Avoid activities that stress your knees as deep knee bends or downhill running.
Wear appropriate shoes with good arch supports.
Do not wear high-heeled shoes.
Replace running shoes every 400 to 600 miles kilometers.
Aging Knees regeneration and repair of damaged ligaments and support structures of the knee are proved to be successful in USA with Prolotherapy.
Dr Kapil Bakshi is a USA trained Prolotherapy expert. The second surgeon in UAE to have undertaken this training.
Prolotherapy provides Non-Surgical Management of Knee Osteoarthritis in patients not opting for surgery or who are unfit for surgery.
SAVE CARTILAGE from AGING – STRESS – INJURY
- Stop Enzymatic (Collagenase) Degradation of Cartilage
- Chondral (Cartilage) Protection via Inhibition of Cox -2 expression
- Reduce production of Wear and Tear Pro-inflammatory Cytokines (TNF-a /IL-1 IL-6)
- Deactivate Killer T-cells mediated inflammatory process
References from most advanced research published highest impact factor journals
Cartilage Erosion with age and overuse
Causes of Chondromalacia Patella:
* Anatomical or Mechanical Variations: Q-angle: The most important cause of Chondromalacia patella is abnormal Q-angle. Normal Q-angle for men is 14◦ and for women, it is 17◦. The lateral pull of the patella is increased if this angle is increased which then can lead to Chondromalacia patella.
* Muscle tightness: If the rectus femoris muscle is stiff due to spasm, it affects the patellar movement when the knee is bent. Iliotibial band muscle tightness with tight lateral retinaculum pulls the patella to the lateral side of the knee when the knee is bent.
* Trauma: Knee instability caused by a previous cruciate ligament or meniscal deficiency, trauma or misuse of the knee can lead to Chondromalacia patella. Repetitive trauma and inflammatory conditions like arthritis can increase the incidence of chondromalacia.
‘Chondromalacia Grades “Bakshi” on Ultrasound’ and Arthroscopy (Author: Dr. Kapil Bakshi)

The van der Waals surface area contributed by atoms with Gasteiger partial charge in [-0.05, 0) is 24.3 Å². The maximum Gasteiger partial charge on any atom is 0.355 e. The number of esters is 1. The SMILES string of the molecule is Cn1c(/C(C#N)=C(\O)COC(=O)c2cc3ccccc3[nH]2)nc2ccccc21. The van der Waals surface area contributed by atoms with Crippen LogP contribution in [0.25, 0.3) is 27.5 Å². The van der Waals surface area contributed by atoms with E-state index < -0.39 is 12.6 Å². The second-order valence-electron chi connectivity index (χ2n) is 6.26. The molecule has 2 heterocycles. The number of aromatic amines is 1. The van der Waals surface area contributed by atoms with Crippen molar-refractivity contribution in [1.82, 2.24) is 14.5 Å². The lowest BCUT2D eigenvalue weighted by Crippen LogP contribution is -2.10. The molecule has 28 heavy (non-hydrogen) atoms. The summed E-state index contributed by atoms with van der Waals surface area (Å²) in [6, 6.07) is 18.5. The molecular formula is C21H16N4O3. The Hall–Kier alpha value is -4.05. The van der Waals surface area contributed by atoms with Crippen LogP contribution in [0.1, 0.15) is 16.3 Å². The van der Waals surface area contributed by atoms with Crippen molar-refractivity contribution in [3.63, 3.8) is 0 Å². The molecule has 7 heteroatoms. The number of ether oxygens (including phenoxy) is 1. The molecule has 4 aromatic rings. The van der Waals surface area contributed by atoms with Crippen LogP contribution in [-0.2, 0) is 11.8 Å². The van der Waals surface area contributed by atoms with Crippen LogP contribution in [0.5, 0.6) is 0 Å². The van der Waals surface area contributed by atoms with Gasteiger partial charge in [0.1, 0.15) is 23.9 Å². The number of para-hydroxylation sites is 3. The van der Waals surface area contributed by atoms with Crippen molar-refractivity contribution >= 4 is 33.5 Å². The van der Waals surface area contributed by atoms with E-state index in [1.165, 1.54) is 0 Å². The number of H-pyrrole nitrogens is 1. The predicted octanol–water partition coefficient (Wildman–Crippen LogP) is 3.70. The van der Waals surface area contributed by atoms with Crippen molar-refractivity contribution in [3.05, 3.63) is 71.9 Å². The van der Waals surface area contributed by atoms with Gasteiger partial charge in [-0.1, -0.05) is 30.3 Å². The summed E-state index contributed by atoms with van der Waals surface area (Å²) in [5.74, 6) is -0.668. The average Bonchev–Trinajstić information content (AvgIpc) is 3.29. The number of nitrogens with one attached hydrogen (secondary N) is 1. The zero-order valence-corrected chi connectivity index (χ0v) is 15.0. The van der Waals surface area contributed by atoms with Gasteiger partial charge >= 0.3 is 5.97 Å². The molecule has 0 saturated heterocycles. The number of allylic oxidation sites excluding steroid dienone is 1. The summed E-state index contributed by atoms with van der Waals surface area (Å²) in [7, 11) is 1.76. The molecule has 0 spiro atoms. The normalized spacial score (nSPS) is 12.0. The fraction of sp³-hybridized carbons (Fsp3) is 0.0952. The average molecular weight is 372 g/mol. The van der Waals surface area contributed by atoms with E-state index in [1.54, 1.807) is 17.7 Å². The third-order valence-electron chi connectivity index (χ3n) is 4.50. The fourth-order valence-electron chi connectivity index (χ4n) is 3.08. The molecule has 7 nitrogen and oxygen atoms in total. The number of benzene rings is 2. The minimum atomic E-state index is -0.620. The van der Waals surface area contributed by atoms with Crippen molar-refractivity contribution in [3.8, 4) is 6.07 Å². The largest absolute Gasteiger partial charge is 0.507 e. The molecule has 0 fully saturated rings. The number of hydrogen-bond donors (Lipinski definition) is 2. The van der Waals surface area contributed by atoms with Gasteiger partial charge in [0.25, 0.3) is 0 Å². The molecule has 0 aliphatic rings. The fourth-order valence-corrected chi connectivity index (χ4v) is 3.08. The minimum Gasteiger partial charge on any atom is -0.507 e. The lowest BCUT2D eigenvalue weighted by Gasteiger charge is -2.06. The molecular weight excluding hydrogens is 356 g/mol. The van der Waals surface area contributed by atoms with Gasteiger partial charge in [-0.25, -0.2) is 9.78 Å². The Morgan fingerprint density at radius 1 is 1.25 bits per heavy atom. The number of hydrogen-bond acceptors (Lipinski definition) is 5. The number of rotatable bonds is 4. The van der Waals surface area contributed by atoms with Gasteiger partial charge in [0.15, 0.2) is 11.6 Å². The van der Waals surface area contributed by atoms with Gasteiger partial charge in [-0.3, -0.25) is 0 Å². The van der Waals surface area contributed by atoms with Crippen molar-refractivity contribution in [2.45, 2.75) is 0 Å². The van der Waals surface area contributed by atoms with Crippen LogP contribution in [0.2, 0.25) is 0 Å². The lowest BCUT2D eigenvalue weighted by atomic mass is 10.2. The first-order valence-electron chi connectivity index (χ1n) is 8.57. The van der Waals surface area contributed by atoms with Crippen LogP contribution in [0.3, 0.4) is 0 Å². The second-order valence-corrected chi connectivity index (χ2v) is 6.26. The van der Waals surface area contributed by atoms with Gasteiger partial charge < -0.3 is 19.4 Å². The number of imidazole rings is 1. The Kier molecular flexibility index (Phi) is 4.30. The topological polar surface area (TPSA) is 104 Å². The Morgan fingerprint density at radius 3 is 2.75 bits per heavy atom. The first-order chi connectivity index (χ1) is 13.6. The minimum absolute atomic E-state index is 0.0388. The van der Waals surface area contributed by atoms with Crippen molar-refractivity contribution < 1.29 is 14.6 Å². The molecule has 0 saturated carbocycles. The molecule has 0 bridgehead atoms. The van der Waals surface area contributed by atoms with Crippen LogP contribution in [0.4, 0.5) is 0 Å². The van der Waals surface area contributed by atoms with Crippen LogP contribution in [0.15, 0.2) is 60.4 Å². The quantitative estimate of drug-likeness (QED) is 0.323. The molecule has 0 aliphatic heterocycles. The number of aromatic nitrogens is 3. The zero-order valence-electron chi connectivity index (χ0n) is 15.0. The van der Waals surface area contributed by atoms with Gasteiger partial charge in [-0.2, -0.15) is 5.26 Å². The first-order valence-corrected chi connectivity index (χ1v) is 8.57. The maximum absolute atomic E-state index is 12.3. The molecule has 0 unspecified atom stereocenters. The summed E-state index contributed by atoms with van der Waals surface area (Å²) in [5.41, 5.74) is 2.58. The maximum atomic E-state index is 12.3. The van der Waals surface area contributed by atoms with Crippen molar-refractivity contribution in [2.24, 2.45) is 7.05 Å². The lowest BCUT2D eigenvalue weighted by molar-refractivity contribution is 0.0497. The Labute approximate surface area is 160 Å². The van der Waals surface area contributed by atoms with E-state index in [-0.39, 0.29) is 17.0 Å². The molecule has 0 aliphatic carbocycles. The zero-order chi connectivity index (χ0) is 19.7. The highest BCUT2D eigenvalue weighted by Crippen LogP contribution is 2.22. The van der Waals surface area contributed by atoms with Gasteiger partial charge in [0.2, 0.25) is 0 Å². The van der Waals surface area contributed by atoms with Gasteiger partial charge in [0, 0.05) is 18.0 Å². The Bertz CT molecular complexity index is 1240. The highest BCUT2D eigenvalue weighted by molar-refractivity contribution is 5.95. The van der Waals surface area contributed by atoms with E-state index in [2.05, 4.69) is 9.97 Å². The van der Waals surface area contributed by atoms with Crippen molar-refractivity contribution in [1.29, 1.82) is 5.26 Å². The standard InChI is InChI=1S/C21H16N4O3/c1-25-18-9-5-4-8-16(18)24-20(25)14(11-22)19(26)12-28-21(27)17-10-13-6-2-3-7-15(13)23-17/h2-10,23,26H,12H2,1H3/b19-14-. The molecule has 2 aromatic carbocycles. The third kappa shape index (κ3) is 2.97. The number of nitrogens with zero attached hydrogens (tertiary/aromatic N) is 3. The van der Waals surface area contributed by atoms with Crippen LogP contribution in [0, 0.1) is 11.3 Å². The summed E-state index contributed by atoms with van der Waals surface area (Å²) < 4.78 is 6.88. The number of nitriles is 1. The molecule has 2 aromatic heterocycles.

* grade I :
arthroscopically: softening or swelling of cartilage
* grade II
* blister-like swelling/ multiple hyper intense streaks in parallel to the bone surface suggesting fragmentation and fissuring within soft areas of articular cartilage
* grade III
* arthroscopically: partial thickness cartilage loss with fibrillation (crab-meat appearance)
* grade IV
* arthroscopically: cartilage destruction with exposed subchondral bone
Swollen Knee With Traumatic Hemarthrosis and Inflammatory Synovitis
Platelet Rich Plasma Biology
Due to relative avascularity, tendons may lack adequate
growth factors for healing
PRP contains Growth Factors
○ Platelet Derived Growth Factor
Chemoattractant for WBCs, macrophages, stem cells
○ Transforming Growth Factor-beta
Promotes cell proliferation
Increases Type 1 collagen synthesis in tendon
○ Vascular Endothelial Growth Factor
○ Basic Fibroblast Growth Factor, Connective Tissue Growth Factor,
○ Epidermal Growth Factor, Insulin Like Growth Factor-1
○ Many other bio-active factors
BONE MARROW ASPIRATE CONCENTRATE
Bone marrow aspirate from iliac crest or tibia is then concentrated and can be used as stem cell therapy for injection into the joints for regeneration of cartilage. This would soon be a reality.
Knee pain prevention tip
Dr. Kapil Bakshi. M.S (Master of Surgery)
Professional Orthopaedic Surgeon (MOH Specialist ‘A’ Orthopaedics)
Right Medical Center, Sharjah, UAE